The IFR Game

Forget ELITE and On Top, X-Plane may represent the best deal in IFR computer sims, even if it is just a game.

Last month, we reviewed the three big name IFR flight sims,Aviation Teachwares ELITE, ASAs On Top and Jeppesens FlitePro. Among these, no hands down winner emerged, at least for buyers shopping for a sim program for IFR brush up.

Each had distinct advantages and disadvantages, depending on your budget, training preferences and hardware. Hearing some favorable comments about some impressive game programs-thats right, games-we decided to take a look.

Despite being spring loaded to the dismissive position because ofthe toy connection, we came away convinced that, for some buyers, these are a solid, cost effective choice. Youll need a heavy duty machine, however, including a high-end 3D accelerator video card (ours was a Diamond Viper 550 with 16MB on the card), a good chip and lots of RAM. Check the system requirements or your upgrade budget before ordering. On the other hand, if youre into games (or have a teenage boy in the house), you may already have what you need.

The game offerings vary wildly in both intended audience andexecution, from folks who just want to putter around San Francisco Bay in a Cessna 172 to breathtakingly varied capabilities you couldnt exhaust in a thousand hours of armchair aviating.

AviatorPro 98 functions as an add- on to Microsoft Flight Simulator 98, which is soon to become Flight Sim 2000 in October, when Microsoft anticipates releasing the final version. We saw demos at Oshkosh but no betas are available yet. We do know it will include the entire Jepp worldwide database and have interactive, real-time ATC and voice weather. Stay tuned.

Meanwhile, AviatorPro98 is not included with FS98; youll have to buy both. For that reason, it has all the flaws of MSFS 98 for these purposes and adds in a few of its own for good measure.

For example, in the core program, Flight Simulators view outside is substantially larger than the mainstream IFR sims. Consequently, the individual instrument displays are smaller. On our 17-inch monitor, the instrument-T was only 4-inches across, which means you dont scan so much as you simply focus on one instrument after another in the same core field of view and the gradations in instrument indications were difficult to set or follow with precision.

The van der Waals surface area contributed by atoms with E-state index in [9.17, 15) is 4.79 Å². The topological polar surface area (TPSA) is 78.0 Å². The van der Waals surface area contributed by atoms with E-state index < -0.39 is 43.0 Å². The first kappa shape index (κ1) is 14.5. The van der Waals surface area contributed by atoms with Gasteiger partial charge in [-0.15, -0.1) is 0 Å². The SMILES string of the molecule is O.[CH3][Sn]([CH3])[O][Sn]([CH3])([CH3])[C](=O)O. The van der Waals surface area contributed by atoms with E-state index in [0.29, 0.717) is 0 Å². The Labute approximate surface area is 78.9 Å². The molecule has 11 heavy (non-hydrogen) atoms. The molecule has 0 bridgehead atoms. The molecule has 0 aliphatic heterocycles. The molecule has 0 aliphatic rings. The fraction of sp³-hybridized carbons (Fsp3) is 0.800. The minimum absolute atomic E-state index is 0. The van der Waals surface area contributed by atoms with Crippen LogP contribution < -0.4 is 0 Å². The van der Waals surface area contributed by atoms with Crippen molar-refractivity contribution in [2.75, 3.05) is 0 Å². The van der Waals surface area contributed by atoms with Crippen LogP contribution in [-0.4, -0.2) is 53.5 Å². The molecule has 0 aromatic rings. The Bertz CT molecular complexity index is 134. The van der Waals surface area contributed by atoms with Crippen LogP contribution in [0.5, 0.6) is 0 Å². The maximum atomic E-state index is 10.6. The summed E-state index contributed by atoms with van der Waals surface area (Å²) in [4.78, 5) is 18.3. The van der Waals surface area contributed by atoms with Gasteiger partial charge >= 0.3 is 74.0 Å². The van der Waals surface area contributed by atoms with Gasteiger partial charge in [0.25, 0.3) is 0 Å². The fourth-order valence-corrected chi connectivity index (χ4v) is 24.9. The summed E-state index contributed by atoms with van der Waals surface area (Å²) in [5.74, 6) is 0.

Its likely to be even worse on a smaller display. We also have a problem taking seriously an instrument procedures trainer with an attitude indicator that seems to be set permanently for about 5 degrees nose up.

AviatorPro 98 is set up around five pre-programmed IFR adventures, supposedly complete with ATC instructions as well as comm and instrument failures. Each adventure runs from clearance through landing. Youre scored for each deviation from their pre-programmed norm.

As far as realism goes, the final grade for AviatorPro 98 is NeedsImprovement. It deals with the small panel acreage by making the radios an optional display which must be selected and then moved around to obscure either some of the standard panel or about a third of the outside view. In addition, we found AviatorPro 98 entirely too arbitrary and unrealistically workload intensive.

Follow everything like it says and the program will go off on a frolic and detour of its own. It will terminate the lesson or castigate you for doing something that would be right in the real world. The original Microsoft program already includes a variety of practice scenarios, including failures, IFR flights and the like and you might do just about as well with that alone.

At $29.95 for the download ($34.95 for the shipped and hardcopyversion), AviatorPro would seem enticing. With full-bore desktop sims down in the $100 range, however, we think the entry fee for a twitchy and inherently limited program probably would be better spent elsewhere. Skip this one.

Laminar Research- X-Plane
X-Plane from Laminar Research is an intriguing and well thought out product, as we noted in last months review. It comes with a variety of pre-loaded aircraft, from Glasairs to helos to the Aerospace plane.

If your flivver isnt in the inventory, however, not to worry. One of the program components is an aircraft design function which allows you to create any aircraft. Theres a bit of a cottage industry for aircraft design among X-Plane devotees and its likely theres already a downloadable file for whatever other aircraft you want.

You can even give it your own N-number, which the ATC function will then use. For these purposes, we stuck with one of the pre-loaded aircraft, a Cessna 172. You can orient the sim by airport name or otherwise just about anywhere you want and get an instant menu of all airports and approaches in that lat/long sector.

Additional data files covering much of the world can be downloaded on line. You can even try out your orienteering skills by telling the program to get you lost in that sector. Wanna try out LAXs 25R in 200 and 1/2? The visual rendering and attention to detail are remarkable, even in minimal resolution mode, right down to the rubber appliques in the touchdown zone and flashing beacons of crossing aircraft. We found the weather modeling very useful. Transition in and out of cloud isnt quite as realistic as it could be, but low visibility is quite convincing. For weather visuals, X-Plane beats the pants off the mainstream sims.